Federal Appeals Court To Decide If Facebook “Likes” Are Protected Speech

facebook-like-thumb-iconFacebook attorneys told a federal appeals court Thursday that “likes” deserve free-speech protection, and anything less would “would result in chilling the very valued means for communication the Internet has made possible.”

As Bloomberg reports, the argument is part of a case in which an employee from the Hampton, Virginia sheriff’s department says he was fired after “liking” a Facebook Page that belonged to his bosses’ election opponent.

That employee, Danny Carter, was one of six sheriff’s employees fired after the election, Bloomberg says. The six sued their boss, claiming the firings were retaliation for supporting his opponent.

U.S. District Judge Raymond Jackson in Norfolk, Virginia, on April 24, 2012, dismissed the lawsuit, rejecting the plaintiffs’ First Amendment claims.

He ruled that simply “liking” a Facebook page didn’t amount to “a substantive statement” that warrants constitutional protection.

In yesterday’s hearing, one of the three appellate judges asked how clicking the “Like” button on Facebook is different from placing a political sign in a yard — something that’s been protected as free speech since 1994.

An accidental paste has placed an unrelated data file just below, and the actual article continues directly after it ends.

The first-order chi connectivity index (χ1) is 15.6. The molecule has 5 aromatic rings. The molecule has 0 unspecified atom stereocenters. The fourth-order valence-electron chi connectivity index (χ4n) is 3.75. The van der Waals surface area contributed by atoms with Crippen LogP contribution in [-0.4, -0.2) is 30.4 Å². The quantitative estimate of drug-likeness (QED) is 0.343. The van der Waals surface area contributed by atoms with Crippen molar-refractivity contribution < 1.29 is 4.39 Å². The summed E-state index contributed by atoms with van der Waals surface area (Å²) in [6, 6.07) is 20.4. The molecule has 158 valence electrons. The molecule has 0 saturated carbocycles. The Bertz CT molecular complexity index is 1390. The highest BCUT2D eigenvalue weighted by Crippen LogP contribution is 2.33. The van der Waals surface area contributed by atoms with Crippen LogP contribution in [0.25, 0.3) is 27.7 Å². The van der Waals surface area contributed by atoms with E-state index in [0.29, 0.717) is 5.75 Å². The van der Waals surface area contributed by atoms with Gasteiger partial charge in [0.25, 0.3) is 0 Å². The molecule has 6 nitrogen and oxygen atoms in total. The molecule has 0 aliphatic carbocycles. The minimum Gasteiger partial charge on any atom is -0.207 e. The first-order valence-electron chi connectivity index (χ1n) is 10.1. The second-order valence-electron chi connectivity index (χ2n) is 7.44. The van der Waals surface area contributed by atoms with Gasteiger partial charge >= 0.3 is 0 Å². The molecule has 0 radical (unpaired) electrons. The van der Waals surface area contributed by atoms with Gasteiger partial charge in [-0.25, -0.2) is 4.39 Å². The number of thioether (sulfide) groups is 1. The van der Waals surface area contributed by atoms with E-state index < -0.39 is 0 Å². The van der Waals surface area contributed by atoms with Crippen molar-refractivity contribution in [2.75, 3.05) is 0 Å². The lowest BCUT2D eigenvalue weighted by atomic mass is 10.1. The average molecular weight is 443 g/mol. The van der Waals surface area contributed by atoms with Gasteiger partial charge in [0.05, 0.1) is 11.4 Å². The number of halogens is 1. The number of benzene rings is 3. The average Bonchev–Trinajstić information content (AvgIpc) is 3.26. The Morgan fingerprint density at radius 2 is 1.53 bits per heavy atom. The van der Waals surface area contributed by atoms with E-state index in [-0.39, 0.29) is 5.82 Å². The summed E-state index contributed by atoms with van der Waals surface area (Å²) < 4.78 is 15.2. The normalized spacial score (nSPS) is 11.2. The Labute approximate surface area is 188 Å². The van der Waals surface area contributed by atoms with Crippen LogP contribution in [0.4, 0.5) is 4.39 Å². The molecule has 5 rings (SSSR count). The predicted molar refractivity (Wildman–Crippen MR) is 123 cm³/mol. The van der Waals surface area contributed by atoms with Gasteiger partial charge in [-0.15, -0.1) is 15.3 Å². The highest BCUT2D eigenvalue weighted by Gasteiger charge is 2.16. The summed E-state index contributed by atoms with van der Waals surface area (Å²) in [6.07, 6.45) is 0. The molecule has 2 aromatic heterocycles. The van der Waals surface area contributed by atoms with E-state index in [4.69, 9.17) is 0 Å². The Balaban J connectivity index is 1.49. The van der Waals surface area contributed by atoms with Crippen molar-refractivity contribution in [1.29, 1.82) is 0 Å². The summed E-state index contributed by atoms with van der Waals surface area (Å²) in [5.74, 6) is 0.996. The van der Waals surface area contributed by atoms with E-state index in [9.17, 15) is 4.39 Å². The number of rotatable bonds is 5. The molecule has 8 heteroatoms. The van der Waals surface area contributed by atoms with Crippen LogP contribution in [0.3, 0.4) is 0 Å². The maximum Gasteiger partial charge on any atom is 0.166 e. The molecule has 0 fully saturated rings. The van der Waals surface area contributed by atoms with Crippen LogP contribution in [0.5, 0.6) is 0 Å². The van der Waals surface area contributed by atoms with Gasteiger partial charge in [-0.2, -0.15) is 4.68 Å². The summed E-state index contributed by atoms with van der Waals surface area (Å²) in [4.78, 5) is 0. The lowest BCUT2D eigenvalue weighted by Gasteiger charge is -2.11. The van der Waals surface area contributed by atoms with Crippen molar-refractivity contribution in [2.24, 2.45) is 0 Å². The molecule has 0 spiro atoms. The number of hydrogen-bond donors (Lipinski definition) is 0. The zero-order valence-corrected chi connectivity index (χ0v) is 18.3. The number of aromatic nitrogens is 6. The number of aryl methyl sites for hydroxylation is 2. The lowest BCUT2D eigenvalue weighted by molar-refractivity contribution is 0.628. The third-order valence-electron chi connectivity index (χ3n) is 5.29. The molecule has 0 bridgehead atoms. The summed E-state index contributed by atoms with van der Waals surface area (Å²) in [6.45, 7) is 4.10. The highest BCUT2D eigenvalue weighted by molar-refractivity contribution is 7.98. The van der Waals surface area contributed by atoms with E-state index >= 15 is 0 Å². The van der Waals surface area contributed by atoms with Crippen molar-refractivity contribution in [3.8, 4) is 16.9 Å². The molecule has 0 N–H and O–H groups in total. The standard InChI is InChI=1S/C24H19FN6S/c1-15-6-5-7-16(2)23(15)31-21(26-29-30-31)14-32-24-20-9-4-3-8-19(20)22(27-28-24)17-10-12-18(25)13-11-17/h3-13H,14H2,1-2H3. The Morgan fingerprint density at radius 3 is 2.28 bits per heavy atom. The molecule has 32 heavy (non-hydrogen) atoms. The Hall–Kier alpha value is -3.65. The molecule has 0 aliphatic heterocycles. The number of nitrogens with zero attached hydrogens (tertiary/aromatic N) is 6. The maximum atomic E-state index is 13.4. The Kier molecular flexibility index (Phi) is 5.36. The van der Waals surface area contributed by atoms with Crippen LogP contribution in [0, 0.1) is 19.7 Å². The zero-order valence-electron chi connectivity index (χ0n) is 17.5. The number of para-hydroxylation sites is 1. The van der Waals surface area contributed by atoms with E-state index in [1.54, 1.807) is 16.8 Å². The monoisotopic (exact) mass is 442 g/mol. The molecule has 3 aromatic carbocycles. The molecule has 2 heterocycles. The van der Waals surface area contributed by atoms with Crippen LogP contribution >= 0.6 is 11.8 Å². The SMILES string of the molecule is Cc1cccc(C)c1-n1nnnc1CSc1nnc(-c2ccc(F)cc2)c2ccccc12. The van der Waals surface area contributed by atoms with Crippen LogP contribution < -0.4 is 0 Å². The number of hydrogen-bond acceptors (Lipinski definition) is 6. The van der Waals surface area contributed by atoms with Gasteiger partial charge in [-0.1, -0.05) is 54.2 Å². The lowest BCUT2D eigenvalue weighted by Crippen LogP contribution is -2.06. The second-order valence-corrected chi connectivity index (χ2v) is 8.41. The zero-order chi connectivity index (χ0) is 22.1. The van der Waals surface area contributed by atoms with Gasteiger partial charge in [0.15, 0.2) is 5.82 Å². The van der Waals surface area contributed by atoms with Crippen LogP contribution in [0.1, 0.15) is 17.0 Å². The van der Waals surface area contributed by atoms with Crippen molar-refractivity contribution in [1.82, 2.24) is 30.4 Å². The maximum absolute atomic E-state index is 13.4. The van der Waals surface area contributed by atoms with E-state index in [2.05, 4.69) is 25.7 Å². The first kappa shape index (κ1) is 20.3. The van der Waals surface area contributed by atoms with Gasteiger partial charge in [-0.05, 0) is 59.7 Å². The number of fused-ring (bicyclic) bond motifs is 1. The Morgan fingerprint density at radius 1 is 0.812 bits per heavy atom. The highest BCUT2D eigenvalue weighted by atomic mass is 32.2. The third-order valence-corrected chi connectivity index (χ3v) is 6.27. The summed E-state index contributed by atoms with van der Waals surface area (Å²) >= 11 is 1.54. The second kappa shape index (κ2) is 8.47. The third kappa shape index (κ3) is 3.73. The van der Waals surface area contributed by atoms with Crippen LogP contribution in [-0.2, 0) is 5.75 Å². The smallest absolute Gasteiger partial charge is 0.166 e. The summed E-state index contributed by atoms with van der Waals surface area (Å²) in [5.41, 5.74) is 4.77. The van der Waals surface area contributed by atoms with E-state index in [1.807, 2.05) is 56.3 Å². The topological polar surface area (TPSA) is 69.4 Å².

No word on when the court will issue a ruling.

Related Topics: Channel: Consumer | Facebook | Facebook: Buttons & Plugins | Facebook: Legal

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About The Author: is Editor-In-Chief of Marketing Land. His news career includes time spent in TV, radio, and print journalism. His web career continues to include a small number of SEO and social media consulting clients, as well as regular speaking engagements at marketing events around the U.S. He recently launched a site dedicated to Google Glass called Glass Almanac and also blogs at Small Business Search Marketing. Matt can be found on Twitter at @MattMcGee and/or on Google Plus. You can read Matt's disclosures on his personal blog.

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  • http://www.facebook.com/DanThies Dan Thies

    “U.S. District Judge Raymond Jackson in Norfolk, Virginia, on April
    24, 2012, dismissed the lawsuit, rejecting the plaintiffs’ First
    Amendment claims.”

    U.S District Judge Raymond Jackson needs to be removed from the bench.

    How the hell is “I like your opponent” not substantive speech? Especially when you’re saying it to your (elected) boss?

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